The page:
Quality improvement activities that engage whole communities lead to a drop in hospitalizations and rehospitalizations among Medicare patients, according to a study published yesterday in the Journal of the American Medical Association.
With community-wide interventions, coordinated by Quality Improvement Organizations (QIOs), readmissions fell 5.7 percent over two years across a group of 14 economically and demographically diverse communities. They also saw a 5.74 percent reduction in hospitalizations over that same period, according to the American Health Quality Association, which represents QIOs.
With transitional care playing a major role in curbing readmissions, the findings promote a community-based approach over hospital-based methods.
"Hospital readmissions are not just a hospital problem or a patient problem. They are a community problem, and ensuring that all sectors of a community work together to make care transitions effective is vitally important," AHQA President Mary Ellen Dalton said yesterday in a statement.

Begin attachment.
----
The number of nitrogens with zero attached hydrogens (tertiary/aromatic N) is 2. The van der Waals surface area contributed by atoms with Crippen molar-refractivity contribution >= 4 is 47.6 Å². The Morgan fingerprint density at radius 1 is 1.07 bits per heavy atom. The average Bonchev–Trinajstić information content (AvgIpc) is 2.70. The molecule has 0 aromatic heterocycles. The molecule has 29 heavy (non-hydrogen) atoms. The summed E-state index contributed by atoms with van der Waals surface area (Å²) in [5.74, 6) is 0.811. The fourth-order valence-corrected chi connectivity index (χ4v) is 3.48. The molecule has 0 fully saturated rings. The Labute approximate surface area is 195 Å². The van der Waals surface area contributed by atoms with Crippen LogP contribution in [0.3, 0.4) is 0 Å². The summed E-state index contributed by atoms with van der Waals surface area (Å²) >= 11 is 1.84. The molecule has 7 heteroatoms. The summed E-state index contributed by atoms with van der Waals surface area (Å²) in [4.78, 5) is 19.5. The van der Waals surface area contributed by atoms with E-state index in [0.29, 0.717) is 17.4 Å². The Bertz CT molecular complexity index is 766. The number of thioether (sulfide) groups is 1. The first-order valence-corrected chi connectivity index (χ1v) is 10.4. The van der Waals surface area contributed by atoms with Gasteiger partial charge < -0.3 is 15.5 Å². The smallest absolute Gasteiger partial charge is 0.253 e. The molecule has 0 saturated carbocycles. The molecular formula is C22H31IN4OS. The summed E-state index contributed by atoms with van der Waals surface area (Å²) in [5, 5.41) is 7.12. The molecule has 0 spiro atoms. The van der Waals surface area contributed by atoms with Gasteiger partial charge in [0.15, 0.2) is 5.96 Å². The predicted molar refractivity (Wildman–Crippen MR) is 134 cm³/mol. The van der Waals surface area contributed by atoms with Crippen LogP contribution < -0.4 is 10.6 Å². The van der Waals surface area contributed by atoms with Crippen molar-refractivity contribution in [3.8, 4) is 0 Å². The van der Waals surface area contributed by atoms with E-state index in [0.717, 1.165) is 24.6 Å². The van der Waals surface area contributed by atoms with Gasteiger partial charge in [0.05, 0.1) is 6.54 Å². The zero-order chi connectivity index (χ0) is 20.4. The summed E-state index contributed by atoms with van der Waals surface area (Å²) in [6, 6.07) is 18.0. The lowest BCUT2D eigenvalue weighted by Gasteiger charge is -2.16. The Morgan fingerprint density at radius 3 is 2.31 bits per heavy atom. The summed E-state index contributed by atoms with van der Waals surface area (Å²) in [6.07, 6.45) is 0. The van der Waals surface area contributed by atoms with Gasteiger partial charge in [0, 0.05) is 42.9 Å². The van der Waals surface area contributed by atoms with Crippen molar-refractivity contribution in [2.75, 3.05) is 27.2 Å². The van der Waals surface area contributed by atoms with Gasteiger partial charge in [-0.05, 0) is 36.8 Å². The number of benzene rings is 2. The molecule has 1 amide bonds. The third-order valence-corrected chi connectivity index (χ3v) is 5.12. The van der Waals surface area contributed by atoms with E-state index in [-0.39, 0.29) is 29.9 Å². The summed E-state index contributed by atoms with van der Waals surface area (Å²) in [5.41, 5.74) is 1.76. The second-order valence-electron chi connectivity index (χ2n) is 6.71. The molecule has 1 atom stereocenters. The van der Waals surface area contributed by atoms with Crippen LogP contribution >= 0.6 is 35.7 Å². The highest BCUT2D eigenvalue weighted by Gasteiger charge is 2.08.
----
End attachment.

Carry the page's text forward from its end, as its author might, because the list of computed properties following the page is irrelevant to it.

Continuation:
In a community-based approach, interventions to improve care transitions focus on the specific needs of each community. To help facilitate those interventions, QIOs provide community organizing, technical assistance, and monitoring of participation, implementation and effectiveness, according to the JAMA announcement.
For example, the QIO in the community in suburban Atlanta arranged meetings among representatives from four hospitals, 12 nursing homes, five home health agencies, physicians, hospice organizations and senior centers, Georgia Health News reported.
At those meetings, health stakeholders discussed what factors caused readmissions and how to implement best practices to keep patients from returning to the hospital.
To to achieve real results, hospitals should talk with local QIOs and area agencies on aging, Eric Coleman, professor of medicine and head of the healthcare policy and research division at the University of Colorado, previously told FierceHealthcare.